RIL to give up 56% of KG-D6 block
RIL has said it will give up about 56% of "low prospectivity area" in its eastern offshore KG-D6 block to retain only the portion where oil and gas discoveries have been made. Handing the baton to the govtbusiness Updated: Apr 18, 2013 02:08 IST
Reliance Industries Ltd (RIL) has said it will give up about 56% of "low prospectivity area" in its eastern offshore KG-D6 block to retain only the portion where oil and gas discoveries have been made.
Only "3,412 square kilometers of area" out of a total of 7,645 sq km in KG-DWN-98/3 or KG-D6 block will be retained, it said.
The area RIL intends to retain contains 18 gas discoveries and one oil discovery including the currently producing Dhirubhai-1 and 3 (D1&D3) gas and MA oil and gas fields.
RIL said it has submitted to authorities revised field development plans for D1&D3 as well as D26 or MA fields that include work-overs and facility upgrade to improve gas production."The next wave of projects to exploit the undeveloped discovered resources (will be) targeted over the next 3 -5 years," it said.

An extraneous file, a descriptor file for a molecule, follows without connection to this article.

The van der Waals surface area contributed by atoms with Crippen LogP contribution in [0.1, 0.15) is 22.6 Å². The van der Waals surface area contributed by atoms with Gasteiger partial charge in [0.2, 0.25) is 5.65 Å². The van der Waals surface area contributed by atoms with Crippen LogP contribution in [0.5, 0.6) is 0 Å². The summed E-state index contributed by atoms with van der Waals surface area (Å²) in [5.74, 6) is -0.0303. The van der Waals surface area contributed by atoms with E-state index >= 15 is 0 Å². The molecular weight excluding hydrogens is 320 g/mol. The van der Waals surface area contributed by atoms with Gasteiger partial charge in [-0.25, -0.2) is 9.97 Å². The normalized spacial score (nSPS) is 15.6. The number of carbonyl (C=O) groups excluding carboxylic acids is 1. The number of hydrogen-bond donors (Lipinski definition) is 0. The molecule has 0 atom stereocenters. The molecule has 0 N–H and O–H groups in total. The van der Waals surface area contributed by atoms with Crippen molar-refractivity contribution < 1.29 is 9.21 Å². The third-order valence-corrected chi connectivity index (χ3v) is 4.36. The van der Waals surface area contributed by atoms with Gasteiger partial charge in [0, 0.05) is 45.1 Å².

Investment plans for other satellites (D29, D30 and D31) will be submitted once upstream regulator DGH approves their commerciality.
RIL made the area relinquishment offer last month just as the oil ministry was readying an order asking the firm to vacate 5,970 sq km of KG-D6 block.
Contractually, companies are required to relinquish 25% of the area in an oil and gas block at the end of first phase of exploration that spans three years.
At the end of the second phase, 50% of the area is to be given up and by the third phase, only such area is allowed to be retained where the company has made a discovery and is required for development and production of the same.
The second and third phases are of two years duration each.
RIL and its partner Niko Resources of Canada were awarded the KG-D6 block in 2000. The three-year Phase-1 ended on June 7, 2003 while the 2-year Phase-II expired on June 7, 2005. The third phase ended on June 7, 2007.
KG-D6 output has dipped from 69.43 million standard cubic meters per day in March 2010 to under 17 mmscmd this month.